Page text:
But in 2015, the ACA began to allow maximum out-of-pocket limits even higher than those allowed for HSA-qualified plans. Under ACA guidelines, the maximum out-of-pocket for all plans in 2015 was $6,600 for an individual and $13,200 for a family. But HSA guidelines limited the maximum out-of-pocket on HSA-qualified plans in 2015 to $6,450 for individuals and $12,900 for families.
The gap increased in 2016. The maximum out-of-pocket for all plans under the ACA was $6,850 for an individual, and $13,700 for a family. But for HSA-qualified plans, the maximum out-of-pocket in 2016 was $6,550 for an individual, and $13,100 for a family.
That gap increased again in 2017, 2018, 2019, and 2020. The maximum out-of-pocket limit on all plans in 2020 is $8,150 for individuals and $16,300 for families. But for HSA-qualified plans, the out-of-pocket limits are quite a bit lower, at $6,900 for an individual, and $13,800 for a family.
And for 2021, the gap will be even larger. The maximum out-of-pocket limit on non-HDHPs will grow to $8,550 for individuals and $17,100 for families. But for HDHPs, it will be $7,000 for an individual, and $14,000 for a family.
Clearly, HSA-qualified high deductible plans fit easily within the guidelines established by the ACA. And they have remained a popular choice in the individual health insurance market since the bulk of the ACA’s reforms took effect in 2014. But while they were among the lowest-priced options on the market in the early years of ACA implementation, that has begun to change as the maximum allowable out-of-pocket exposure on non-HDHPs has climbed quite a bit higher than the maximum allowable out-of-pocket exposure on HDHPs.
Higher out-of-pocket costs generally go hand-in-hand with lower premiums, which means that there tend to be several plans in most markets that are now priced lower than the available HDHPs. And while HDHPs were primarily in the bronze and silver metal levels in 2014, they’re becoming more common in the gold level, and bronze HDHPs aren’t as common as they were a few years ago. But by and large, HDHPs do continue to be among the lower-priced options in each area.
What about standardized plans?
There was initially some worry about HSA-qualified plans being driven out by standardized plans, but that has not come to pass. HHS introduced optional standardized plans for 2017 on Healthcare.gov, and included a bronze HDHP in the standardized plan designs for 2018. But they did away with the standardized plan designs altogether as of 2019. Instead, they have worked to develop ways to put more of a focus on HDHPs and working to differentially display them on the plan comparison screen, to make them more obvious to consumers (the HSA-eligible tag for plans sold on HealthCare.gov is larger and more obvious in 2020 than it was in 2019).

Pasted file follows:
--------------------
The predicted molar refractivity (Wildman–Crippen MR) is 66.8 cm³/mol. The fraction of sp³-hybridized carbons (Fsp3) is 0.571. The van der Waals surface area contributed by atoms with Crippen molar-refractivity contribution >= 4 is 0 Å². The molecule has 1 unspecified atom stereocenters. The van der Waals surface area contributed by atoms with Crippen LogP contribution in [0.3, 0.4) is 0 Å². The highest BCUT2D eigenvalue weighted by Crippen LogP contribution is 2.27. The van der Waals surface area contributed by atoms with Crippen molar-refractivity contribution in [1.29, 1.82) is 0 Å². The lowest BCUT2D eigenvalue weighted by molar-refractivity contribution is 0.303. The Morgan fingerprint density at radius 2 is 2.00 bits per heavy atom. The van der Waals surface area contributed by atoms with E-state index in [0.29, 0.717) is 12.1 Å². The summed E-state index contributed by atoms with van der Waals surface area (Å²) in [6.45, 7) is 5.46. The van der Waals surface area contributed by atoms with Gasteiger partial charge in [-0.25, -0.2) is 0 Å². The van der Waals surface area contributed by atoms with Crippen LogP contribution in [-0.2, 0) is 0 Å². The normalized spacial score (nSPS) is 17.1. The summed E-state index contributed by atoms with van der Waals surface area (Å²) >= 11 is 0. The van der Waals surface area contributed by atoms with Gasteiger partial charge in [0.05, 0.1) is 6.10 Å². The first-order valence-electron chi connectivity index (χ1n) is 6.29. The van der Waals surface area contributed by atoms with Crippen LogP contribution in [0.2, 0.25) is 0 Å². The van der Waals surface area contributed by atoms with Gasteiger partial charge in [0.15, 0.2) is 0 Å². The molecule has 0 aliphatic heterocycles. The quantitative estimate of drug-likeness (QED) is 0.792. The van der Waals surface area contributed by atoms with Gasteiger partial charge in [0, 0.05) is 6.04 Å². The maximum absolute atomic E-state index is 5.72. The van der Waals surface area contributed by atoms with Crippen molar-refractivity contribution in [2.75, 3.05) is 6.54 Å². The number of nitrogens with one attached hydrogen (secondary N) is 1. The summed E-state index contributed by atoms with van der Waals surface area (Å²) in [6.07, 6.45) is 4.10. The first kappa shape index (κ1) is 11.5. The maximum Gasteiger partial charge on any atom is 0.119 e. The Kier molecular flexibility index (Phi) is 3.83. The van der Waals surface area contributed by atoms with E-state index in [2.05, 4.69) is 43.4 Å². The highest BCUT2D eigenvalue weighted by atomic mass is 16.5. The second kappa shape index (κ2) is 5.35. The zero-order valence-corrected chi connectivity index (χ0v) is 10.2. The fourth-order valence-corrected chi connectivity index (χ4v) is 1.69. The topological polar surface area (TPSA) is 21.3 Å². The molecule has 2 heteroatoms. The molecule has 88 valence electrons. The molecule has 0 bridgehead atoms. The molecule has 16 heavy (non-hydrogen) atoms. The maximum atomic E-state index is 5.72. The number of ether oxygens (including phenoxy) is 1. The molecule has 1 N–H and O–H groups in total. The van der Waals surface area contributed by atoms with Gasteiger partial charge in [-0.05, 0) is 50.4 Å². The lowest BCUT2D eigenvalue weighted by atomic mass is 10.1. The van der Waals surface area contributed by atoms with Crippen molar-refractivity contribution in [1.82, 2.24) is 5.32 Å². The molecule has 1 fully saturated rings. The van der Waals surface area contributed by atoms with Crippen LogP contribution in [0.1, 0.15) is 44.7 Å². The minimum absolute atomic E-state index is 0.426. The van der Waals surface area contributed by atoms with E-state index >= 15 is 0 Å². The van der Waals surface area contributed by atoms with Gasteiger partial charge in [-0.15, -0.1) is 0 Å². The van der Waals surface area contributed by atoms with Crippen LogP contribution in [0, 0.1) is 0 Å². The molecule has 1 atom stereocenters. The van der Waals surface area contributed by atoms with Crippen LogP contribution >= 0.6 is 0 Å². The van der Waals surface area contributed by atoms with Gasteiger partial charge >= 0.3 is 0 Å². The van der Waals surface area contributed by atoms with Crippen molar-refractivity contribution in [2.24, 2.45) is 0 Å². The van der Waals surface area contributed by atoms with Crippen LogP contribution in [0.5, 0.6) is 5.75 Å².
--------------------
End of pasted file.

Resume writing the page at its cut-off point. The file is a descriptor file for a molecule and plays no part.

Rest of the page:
In California, the exchange requires all plans to be standardized, and they’ve always had a standardized HSA-qualified plan design (California is the only state that doesn’t allow any non-standardized plans to be sold on the exchange).
Embedded individual out-of-pocket maximums
One market-wide change that took effect in 2016 requires that all family plans include embedded individual out-of-pocket maximums that don’t exceed whatever HHS has set as the individual out-of-pocket maximum for that year (so in 2020, plans with multiple family members must have individual out-of-pocket maximums that don’t exceed $8,150).
Embedded individual out-of-pocket maximums were already the norm on plans that weren’t HSA-qualified, but many HSA-qualified plans traditionally utilized an aggregate family deductible and out-of-pocket maximum when more than one person was covered by the plan. So for example, an HDHP with a $10,000 family deductible used to be able to require the full $10,000 deductible to be met before services were covered, even if just one family member needed medical care. Those plans must now embed an individual out-of-pocket maximum on all policies that have more than one covered family member, and the individual out-of-pocket maximum cannot exceed the maximum individual out-of-pocket exposure that HHS sets for all plans for the year.
Louise Norris is an individual health insurance broker who has been writing about health insurance and health reform since 2006. She has written dozens of opinions and educational pieces about the Affordable Care Act for healthinsurance.org. Her state health exchange updates are regularly cited by media who cover health reform and by other health insurance experts.